There are loads of great new features in today’s release of Power BI Desktop, but for me the most important by far is the introduction of calculated tables. Miguel Llopis gives a good introduction to what they are in the post announcing the release, but I thought it was worth going into a bit more detail about what they are and why they’re so useful.
What are calculated tables?
Calculated tables are tables in the Data Model whose data source is a DAX expression that returns a table. Here’s a simple example. Imagine that you have already imported the DimDate dimension table from the Adventure Works DW database into your Power BI Data Model. If you go to the Data tab you would see the contents of that table shown, and on the ribbon you can see the new New Table button:
Clicking the button allows you to enter a new table name and a DAX expression that returns the table, such as this one that returns a filtered subset of the rows in the DimDate table:
[sourcecode language=”text” padlinenumbers=”true”]
DimDate[CalendarYear] = 2002
&& DimDate[EnglishMonthName] = "June"
&& DimDate[DayNumberOfMonth] < 5
Calculated tables are created when the data in the model is refreshed (like calculated columns), and after that behave like any other table – so you can create relationships between calculated tables and other tables. You can also create calculated tables whose DAX expressions reference other calculated tables. They do take up memory like other tables too, so over-using them could be a bad thing.
Why are calculated tables useful?
Miguel’s blog post already lists some of the scenarios where calculated tables are useful, and I can already think of lots of practical scenarios where I’m going to be using them myself.
Role playing dimensions are one obvious use: in a lot of models you need to use the same dimension table more than once in different places, with different relationships and maybe with different filters in place. It might be that you have a single Company dimension in your data warehouse that contains all of the companies your organisation does business with; with calculated tables you only need to import that table once, and you can then use calculated tables to create filtered copies of that table to use as Supplier and Customer dimension tables, joining them to your Stock and Sales fact tables, and only showing the relevant companies in each case.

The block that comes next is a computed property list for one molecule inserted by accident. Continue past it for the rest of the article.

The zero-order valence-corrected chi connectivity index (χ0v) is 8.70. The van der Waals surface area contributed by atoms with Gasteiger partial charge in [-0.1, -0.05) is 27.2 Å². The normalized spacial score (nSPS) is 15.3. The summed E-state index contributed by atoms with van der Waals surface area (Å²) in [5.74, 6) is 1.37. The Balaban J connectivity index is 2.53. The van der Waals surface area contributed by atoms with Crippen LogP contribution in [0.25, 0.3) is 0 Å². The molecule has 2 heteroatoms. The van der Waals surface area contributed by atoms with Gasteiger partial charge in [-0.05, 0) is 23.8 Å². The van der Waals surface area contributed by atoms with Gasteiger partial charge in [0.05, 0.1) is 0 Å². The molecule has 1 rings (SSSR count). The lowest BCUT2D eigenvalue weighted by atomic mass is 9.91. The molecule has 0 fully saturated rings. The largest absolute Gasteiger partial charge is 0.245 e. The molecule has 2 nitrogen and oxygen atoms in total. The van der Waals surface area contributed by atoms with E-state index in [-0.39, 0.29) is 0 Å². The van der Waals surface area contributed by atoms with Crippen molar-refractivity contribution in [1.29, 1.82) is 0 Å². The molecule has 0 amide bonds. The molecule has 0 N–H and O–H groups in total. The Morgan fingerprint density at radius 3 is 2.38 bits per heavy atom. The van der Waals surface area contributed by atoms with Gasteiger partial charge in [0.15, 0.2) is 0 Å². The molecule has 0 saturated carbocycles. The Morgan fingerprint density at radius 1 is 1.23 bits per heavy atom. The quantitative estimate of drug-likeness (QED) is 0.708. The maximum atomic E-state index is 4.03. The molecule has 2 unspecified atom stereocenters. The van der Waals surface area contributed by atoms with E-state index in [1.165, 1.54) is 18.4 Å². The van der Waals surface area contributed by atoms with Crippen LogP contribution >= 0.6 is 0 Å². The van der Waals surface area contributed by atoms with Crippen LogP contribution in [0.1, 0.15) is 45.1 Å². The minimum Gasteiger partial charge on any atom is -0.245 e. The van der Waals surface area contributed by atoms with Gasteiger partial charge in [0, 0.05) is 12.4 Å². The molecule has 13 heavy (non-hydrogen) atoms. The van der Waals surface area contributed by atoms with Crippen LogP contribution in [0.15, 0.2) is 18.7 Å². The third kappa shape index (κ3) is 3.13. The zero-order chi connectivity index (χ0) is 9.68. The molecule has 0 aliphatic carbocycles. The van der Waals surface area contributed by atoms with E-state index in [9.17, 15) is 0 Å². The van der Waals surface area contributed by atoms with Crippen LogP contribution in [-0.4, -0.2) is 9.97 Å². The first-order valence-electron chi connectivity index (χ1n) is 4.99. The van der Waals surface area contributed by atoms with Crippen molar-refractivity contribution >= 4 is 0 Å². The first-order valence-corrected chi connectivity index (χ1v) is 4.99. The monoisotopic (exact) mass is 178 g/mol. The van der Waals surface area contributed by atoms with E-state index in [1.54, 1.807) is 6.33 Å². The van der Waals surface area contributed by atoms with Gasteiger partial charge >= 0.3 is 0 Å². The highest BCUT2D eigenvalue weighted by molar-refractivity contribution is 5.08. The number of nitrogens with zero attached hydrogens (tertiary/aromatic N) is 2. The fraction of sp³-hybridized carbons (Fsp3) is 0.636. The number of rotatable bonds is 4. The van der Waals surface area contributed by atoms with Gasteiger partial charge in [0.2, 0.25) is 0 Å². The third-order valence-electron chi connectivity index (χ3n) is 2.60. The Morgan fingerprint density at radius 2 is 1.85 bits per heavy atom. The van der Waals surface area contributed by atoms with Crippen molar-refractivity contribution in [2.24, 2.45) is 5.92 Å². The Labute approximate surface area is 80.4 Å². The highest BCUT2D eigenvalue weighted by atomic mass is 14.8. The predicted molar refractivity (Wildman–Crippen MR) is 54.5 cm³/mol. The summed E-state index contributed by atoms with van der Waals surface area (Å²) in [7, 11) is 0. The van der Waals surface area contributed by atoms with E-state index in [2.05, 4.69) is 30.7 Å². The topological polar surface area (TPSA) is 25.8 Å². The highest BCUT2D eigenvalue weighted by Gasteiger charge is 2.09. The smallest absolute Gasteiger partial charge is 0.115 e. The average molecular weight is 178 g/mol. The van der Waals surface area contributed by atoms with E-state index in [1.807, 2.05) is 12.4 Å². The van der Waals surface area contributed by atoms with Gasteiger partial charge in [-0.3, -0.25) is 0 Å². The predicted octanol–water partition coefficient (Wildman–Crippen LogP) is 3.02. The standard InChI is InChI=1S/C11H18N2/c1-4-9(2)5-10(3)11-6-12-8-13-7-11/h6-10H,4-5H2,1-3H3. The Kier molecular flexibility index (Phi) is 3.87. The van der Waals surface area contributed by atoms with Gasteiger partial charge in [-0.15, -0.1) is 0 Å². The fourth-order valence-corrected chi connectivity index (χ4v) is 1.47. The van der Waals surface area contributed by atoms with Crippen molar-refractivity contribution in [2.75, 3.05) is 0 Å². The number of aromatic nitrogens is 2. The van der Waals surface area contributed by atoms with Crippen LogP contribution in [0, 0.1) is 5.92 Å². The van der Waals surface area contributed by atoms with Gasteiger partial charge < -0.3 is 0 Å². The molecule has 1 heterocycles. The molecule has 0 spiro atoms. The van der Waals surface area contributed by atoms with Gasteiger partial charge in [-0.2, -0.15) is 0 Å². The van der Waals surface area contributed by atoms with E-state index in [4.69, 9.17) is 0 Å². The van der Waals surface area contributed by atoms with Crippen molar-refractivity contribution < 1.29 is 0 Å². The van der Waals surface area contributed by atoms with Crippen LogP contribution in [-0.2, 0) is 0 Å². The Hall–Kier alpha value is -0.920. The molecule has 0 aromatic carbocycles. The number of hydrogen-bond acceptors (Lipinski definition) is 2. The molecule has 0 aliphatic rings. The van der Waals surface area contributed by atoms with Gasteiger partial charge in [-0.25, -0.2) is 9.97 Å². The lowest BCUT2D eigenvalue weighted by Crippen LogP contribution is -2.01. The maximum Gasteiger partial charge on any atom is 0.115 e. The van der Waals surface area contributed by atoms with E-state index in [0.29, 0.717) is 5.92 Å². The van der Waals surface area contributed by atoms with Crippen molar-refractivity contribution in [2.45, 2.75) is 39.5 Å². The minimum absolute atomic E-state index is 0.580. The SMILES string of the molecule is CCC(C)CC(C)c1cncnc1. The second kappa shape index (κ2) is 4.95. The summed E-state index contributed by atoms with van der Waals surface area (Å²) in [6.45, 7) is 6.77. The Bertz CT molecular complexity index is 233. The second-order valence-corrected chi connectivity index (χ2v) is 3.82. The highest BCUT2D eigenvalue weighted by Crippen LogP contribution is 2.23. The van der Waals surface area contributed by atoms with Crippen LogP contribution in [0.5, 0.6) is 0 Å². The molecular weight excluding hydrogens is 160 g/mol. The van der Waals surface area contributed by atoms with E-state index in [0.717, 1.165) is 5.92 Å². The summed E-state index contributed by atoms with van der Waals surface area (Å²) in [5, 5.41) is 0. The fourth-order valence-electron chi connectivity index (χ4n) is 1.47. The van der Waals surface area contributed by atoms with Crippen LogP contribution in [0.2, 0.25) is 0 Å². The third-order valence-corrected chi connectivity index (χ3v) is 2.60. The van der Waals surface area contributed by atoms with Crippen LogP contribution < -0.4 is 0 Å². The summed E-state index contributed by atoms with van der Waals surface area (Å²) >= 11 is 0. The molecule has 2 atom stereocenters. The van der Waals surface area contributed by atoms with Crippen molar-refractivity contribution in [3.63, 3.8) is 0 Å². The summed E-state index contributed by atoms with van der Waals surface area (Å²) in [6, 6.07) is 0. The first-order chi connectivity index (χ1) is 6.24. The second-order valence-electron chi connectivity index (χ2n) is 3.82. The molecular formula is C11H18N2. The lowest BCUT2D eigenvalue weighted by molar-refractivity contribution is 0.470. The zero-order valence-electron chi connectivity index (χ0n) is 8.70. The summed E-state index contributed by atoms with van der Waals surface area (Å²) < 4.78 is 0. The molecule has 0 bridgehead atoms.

Certainly for debugging complex DAX expressions they’re going to be handy, because they allow you to see what DAX table expressions return. We’ve already DAX Studio for that but now we don’t have the hassle of switching to another application…!
I can also see calculated tables as a way of doing certain types of ETL – which raises the question of whether you should do a certain operation in Get Data (ie what was Power Query) or using a calculated table. I strongly suspect that a lot of operations are going to be much faster with calculated tables because of the power of the underlying engine. It would be interesting to know if there are plans to allow Get Data to make use of calculated tables, for example as a way of buffering tables in memory, with M transformations folded back to DAX on those tables.
The Calendar() and CalendarAuto() functions
If you were wondering what the new DAX Calendar() and CalendarAuto() functions were for, well, you can probably guess now – Date tables. The Calendar() function returns a table of continuous dates within a given range. So, the expression
CALENDAR ( "1/1/2015", "2/2/2015" )
Will return a table with one column containing all the dates from January 1st 2015 to February 2nd 2015:
The CalendarAuto() function looks at all of the Date columns in all of the other tables in the model, and returns a similar table but one where the first date is the beginning of the year that contains the earliest date found in any non-calculated column in any non-calculated table, and where the last date is the end of the year that contains the latest date found in any non-calculated column in any non-calculated table. By default the beginning of the year is January 1st and the end of the year is December 31st, but there’s also an optional parameter to specify a different month to end the year on, if you want to create a fiscal calendar table.
I wonder if we’ll get something like the functionality in Excel 2016 for creating date tables with other useful columns?